A d2 is not actually a dice (some may argue otherwise). When a d2 is mentioned in PF books, you are told to use another dice (CRB) or even a coin (DMG) to calculate the odds.
I'm really not sure what prompted you to ask that question (May I assume it's sheer curiosity?), as there are no effects or abilities that increase your damage in steps in Starfinder, even Enlarge Person is nowhere to be seen (yet). Spells that increase your damage for a short period, actually add a specific number of dice to the total damage done, instead of progressing your weapon damage on a chart (like in Pathfinder), such as Supercharge Weapon (+4d6 additional damage).
We could easily say that, for players, there is no damage progression track (yet).
However, if you look at the rules for Designing Monsters and NPC's, you will notice that the progression is nowhere close to that of Pathfinder, where the developers appear to be more worried about the average result of an attack than the progression of the dice being thrown.
For comparison, I will put the CR and the average damage of both Pathfinder and Starfinder side-to-side (up to CR 10). You will notice that, while Pathfinder has a pretty number that they tell us to follow, when their monsters were designed, that table didn't exist yet and many monsters don't follow it a tall. So we have a number but we don't know what kind of dice combination could give us that number on average. But for starfinder, the table actually has dice values instead of numbers to aim at, which is better for GM's creating their own monsters and encounters.
Also keep in mind that, while it may seem that Starfinder monsters deal less damage than those in Pathfinder, that is because I removed the Str Bonus from the formula, as that is a variable that we can't exactly predict and will depend on the creature being designed. If you check Ability Score Modifiers on the Starfinder's table, you will see that combatants will start with a Str Bonus of +4 at CR 1, and go up to +8 at CR 10. But the exact value is left at the designer discretion for each monster. So the average damage per attack is very close between both systems.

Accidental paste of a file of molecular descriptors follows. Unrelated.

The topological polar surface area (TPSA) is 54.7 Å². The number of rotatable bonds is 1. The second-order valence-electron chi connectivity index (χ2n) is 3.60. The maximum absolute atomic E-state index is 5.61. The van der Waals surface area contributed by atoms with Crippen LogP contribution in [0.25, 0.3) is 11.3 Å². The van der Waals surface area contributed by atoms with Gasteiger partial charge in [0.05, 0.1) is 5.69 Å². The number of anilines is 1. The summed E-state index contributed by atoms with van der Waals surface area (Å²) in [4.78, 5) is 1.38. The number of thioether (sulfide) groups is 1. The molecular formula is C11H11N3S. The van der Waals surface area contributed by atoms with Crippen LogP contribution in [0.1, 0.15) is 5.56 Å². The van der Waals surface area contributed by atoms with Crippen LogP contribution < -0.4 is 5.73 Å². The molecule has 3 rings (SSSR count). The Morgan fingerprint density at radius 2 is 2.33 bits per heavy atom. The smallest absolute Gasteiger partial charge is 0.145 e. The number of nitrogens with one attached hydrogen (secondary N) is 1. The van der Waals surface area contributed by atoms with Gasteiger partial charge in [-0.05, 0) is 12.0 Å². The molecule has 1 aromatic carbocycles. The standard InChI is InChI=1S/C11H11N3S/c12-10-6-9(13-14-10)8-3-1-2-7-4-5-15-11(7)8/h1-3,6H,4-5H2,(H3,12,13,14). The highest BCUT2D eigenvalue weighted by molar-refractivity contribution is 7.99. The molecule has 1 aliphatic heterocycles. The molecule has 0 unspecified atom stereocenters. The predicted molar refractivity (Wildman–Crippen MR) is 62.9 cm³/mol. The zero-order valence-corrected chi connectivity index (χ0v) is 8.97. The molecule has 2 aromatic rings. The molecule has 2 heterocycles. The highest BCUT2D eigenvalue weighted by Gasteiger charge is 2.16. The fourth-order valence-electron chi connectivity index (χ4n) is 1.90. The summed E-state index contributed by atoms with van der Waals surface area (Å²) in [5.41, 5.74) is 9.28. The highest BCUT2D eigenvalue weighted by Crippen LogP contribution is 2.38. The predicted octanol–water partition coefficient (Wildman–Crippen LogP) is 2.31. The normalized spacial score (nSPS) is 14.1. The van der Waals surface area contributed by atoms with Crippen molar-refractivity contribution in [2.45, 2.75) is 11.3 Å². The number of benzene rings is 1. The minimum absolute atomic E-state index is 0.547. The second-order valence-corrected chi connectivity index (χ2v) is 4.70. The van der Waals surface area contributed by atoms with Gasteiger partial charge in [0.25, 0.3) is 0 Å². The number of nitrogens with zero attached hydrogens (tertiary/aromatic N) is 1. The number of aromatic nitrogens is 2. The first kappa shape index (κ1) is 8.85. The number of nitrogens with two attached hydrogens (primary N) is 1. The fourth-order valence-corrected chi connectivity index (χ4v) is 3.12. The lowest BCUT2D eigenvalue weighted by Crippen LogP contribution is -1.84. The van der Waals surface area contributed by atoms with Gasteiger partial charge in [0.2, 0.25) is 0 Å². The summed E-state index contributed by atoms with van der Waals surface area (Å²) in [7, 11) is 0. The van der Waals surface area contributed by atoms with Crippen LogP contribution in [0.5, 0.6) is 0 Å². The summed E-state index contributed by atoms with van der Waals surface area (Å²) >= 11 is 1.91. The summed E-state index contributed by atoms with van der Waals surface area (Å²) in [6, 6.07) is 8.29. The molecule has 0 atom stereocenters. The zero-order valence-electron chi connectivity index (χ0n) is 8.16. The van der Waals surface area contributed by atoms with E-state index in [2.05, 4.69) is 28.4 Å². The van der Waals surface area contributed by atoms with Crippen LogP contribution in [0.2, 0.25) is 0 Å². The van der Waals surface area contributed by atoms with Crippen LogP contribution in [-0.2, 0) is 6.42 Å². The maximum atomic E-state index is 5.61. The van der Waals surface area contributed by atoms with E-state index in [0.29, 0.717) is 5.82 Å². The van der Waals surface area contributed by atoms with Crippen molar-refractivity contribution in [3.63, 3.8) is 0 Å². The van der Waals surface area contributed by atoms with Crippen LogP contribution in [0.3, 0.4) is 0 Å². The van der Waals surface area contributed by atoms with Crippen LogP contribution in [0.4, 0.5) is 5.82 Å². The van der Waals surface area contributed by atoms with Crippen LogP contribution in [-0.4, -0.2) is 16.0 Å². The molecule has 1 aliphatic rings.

Remember the problem where monsters in Pathfinder didn't exactly progress their damage unless the designer paid special attention to that table? That is partially fixed in Starfinder when monsters gain a bonus equal to their CR on their damage rolls.
Similarly, players get a bonus on their damage equal to their character level (ex: level 4 soldier adds +4 to damage rolls), starting at 3rd level. For small arms and operative weapons, this bonus is equal to half your character level. This is called Weapon Specialization and applies to all weapons that your class is proficient with. This mechanic tries to keep player's damage progression up-to-date with their level progression.
In other words, Starfinder uses a more linear progression based on static bonuses, rather than increasing the dice "size" being thrown.
How about weapon's progression based on their item level?
Weapons mostly don't add any static bonuses to their damage, but add a few stacks of dice instead, which the character will then add their own bonuses to it. But for each weapon category, this progression is different, with small weapons being slightly weaker than longarms and melee weapons, while snipers and heavy weapons are slightly stronger. The exact item levels that a weapon progresses to another damage step will vary a lot and we can't really create a progression without listing every specific weapon.
Also, assume that Kinetic damage is always slightly stronger than Energy damage. So when a small arms deal 1d4 of Fire damage, other small arms of the same level will deal 1d6 Piercing damage. There are times when the weapon damage goes down, to compensate for special qualities on that weapon.
To exemplify, I took note of the average damage for small arms and heavy weapons as item levels went up. Sometimes a step of damage shows up at the same time as another, when half the weapons are of one step and the other half of another, I will split the progression.
Smallarms: 1d4 -> 1d6 -> 1d8 -> 2d4 -> 2d6 -> 3d4 -> 2d8 -> 3d6 / 4d4 -> 5d4 / 4d6 -> 3d12 -> 8d4 / 4d8 -> 5d8 / 6d6 > 4d12 -> 9d6 -> 5d12
Heavy weapons: 1d8 -> 1d10 -> 1d12 / 2d6 -> 2d8 -> 2d10 -> 3d8 -> 2d12 4d6 -> -> 3d10 -> 4d8 -> 6d6 -> 4d12 -> 6d10 / 5d12 -> 7d8 -> 8d8 -> 9d6 (*) -> 8d10 -> 7d12 -> 9d12 -> 10d10
*The railguns with 9d6 are at odds, because they have an average of 31.5 when every other weapon is way past that value, and that damage doesn't show up earlier on the weapon's table.